A Look Back at the Bite Stuff, 2014 Edition


Another year over, and a new one’s about to begin.

It’s the [western] new year, and it’s been a little more bumpy than normal. Big things happened! I blogged less, but the blogging was more radical.

Top Blog: Eldritch Horror

This year saw my post on Atopodentatus unicus, a peculiar and rather Lovecraftian sauropterygian from China, be named, discussed, and make faces at.

Skeleton and skull of WIGM SPC V1107, holotype of Atopodentatus unicus (Cheng et al., in press). Skull shown is the other side.

Skeleton and skull of WIGM SPC V1107, holotype of Atopodentatus unicus (Cheng et al., 2014). Skull shown is the other side.

The remarkable animal wasn’t the only thing discussed, though it was my most hit post, and remains one of my top hits. Folks interested in restoring the soft-tissue anatomy of extinct vertebrates might find my future comments about the face obvious, but for those who do not the idea that the split between the premaxillae (if natural) would likely be fully covered by a lip-like tissue: the split would likely not be visible. I would love to see new specimens.

New Achievements: Banguela

I published a paper this year, describing a new species of pterosaur, Banguela oberlii. (That’s with two “i”s.) It’s probably a dsungaripterid, a clade of pterosaur with heavy, boxy skulls and odd, thickened limb bones. I produced a series of posts talking about it. First, second, third, then finally a fourth.

Possible skull reconstruction for Banguela oberlii, with the holotype jaw in full color. Banguela oberlii is here hypothesized to be a derived dsungaripterid, though in our phylogenetic analysis (Headden & Campos, 2014) the new taxon was placed basal to other dsungaripterids. Further analysis supports a deeper nesting, but this work was not prepared at the time of publication.

Possible skull reconstruction for Banguela oberlii, with the holotype jaw in full color. Banguela oberlii is here hypothesized to be a derived dsungaripterid, though in our phylogenetic analysis (Headden & Campos, 2014) the new taxon was placed basal to other dsungaripterids. Further analysis supports a deeper nesting, but this work was not prepared at the time of publication.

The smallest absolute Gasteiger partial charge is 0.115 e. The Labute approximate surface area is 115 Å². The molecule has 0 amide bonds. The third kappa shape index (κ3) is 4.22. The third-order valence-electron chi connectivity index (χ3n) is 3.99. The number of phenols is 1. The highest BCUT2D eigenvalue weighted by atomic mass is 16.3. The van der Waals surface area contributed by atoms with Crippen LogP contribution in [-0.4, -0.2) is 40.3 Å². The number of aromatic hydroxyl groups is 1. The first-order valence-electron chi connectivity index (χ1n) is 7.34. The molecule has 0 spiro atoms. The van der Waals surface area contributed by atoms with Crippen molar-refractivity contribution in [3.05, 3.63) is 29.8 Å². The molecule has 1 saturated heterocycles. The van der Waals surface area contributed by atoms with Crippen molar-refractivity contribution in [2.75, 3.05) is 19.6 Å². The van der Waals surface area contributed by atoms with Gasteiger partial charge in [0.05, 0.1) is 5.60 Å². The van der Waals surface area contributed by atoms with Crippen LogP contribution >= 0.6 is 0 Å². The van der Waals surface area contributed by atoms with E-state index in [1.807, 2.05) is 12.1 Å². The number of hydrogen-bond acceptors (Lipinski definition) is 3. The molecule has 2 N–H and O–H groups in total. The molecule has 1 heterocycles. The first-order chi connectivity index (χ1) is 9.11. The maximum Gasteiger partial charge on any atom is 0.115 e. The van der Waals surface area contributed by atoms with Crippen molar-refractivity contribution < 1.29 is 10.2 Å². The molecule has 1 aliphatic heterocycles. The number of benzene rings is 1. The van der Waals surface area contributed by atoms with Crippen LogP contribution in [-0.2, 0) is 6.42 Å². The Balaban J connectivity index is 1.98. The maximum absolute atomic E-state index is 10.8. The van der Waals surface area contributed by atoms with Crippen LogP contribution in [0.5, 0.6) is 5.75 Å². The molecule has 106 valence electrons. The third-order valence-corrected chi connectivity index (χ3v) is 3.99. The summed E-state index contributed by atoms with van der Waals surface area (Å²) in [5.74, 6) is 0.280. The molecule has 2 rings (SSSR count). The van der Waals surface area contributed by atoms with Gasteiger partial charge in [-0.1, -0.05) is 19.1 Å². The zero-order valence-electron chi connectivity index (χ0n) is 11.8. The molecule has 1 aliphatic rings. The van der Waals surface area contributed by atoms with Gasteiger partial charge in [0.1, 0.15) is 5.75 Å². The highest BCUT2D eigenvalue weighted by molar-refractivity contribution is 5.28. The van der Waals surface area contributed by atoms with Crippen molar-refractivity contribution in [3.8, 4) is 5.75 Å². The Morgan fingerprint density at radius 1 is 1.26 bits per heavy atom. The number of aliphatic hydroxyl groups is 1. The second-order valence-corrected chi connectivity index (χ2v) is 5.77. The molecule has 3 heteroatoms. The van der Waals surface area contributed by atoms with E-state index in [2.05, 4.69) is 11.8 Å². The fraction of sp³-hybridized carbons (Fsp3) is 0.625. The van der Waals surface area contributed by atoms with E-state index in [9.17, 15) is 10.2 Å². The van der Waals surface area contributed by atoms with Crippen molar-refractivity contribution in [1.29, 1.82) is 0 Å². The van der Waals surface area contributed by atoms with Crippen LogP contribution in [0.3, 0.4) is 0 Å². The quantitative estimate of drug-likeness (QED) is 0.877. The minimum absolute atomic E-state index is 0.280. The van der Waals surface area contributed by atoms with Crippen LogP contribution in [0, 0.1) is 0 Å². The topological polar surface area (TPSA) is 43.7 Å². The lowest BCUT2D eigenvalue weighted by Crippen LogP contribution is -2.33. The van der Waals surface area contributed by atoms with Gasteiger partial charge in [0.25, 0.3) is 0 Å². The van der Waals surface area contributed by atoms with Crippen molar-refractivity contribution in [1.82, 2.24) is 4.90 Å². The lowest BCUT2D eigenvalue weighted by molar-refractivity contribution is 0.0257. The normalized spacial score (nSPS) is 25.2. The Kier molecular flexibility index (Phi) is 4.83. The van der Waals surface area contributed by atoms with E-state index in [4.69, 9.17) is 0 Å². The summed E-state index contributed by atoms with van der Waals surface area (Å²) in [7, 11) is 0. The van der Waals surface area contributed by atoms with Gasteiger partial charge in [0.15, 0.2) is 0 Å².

This wasn’t a popular series of posts, however. Perhaps a result of my inundating my blog with them, admittedly a case of overkill. You practically needn’t read the paper! (But in a way, that was the point.)

No, I’m not going to talk about the Ibrahim et al. Spinosaurus, which was the subject of my more controversial posts this year. However, you can read the post here, and pay attention to the comments! That year also saw my closing the Spinosaur Trilogy with The Good, the Bad and the Spinosaurus, which was most about talking how the lower jaw of Spinosaurus aegyptiacus, found in Egypt, doesn’t really match the upper jaw found in Tunisia.

BANDits Are At It, Again

In their continuing quest to disprove, by any unsound means possible, the case for a dinosaurian origin of birds, the BANDit Alan Feduccia published an opinion[*] piece in The Auk, along with erstwhile dino-bird denier Stephan Czerkas, in which they attempt to deconstruct Scansoriopteryx heilmanni.

This was a time I decided to spare no punches, and went out in full by swearing. This post garnered my fastest hit per day ratio of all time, and helped garner me a stronger Twitter and Facebook presence than I’d had before. I was in one way unprofessional, but for the most part I kept the post civil. The Intelligent Design folks disagreed, as can be seen at the bottom of that post.

Scansoriopteryx heilmanni (or Epidendrosaurus ningchengensis, depending on whom you ask) has a particular problem when it comes to the proportions of its hands, but this doesn’t deter Czerkas and Feduccia, and they make many mountains from molehills, at once citing earlier works for evidences that those works discount, and at others refusing to cite contradictory evidence. These tactics are typical of BANDitry.

* – It’s “opinion” in the guise of a research paper, because almost no actual research occurs: the rhetorical form of the paper is so clear, one can only assume it’s an op-ed in longform.

This post is fun to me because it got me attention of the Uncommon Descent people, as noted at the bottom of that post, in which they refused to engage in any substantive manner. That would be typical of them when it comes to arguments refuting theirs, as my post raised tangentially when I reversed Feduccia’s cries of creationism-pandering by showing his works were more widely cited as supportive of their claims.

Not All Hunky-Dory

I had a LONG stretch (nearly three months) of no blogging, so this year was slower than previous. This may not change in the future. New projects are being prepared. The new year brings changes that will become apparent eventually. Stay tuned, and thanks for reading!

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2 Responses to A Look Back at the Bite Stuff, 2014 Edition

  1. Looking forward to 2015’s The Bite Stuff offerings. Happy New Year, Jaime!

  2. Happy New Year!! 2014 was such a good year for paleontology. And I wholeheartedly agree with you that people need to stop trying to prove that birds are not dinosaurs. It is pretty f*****g annoying

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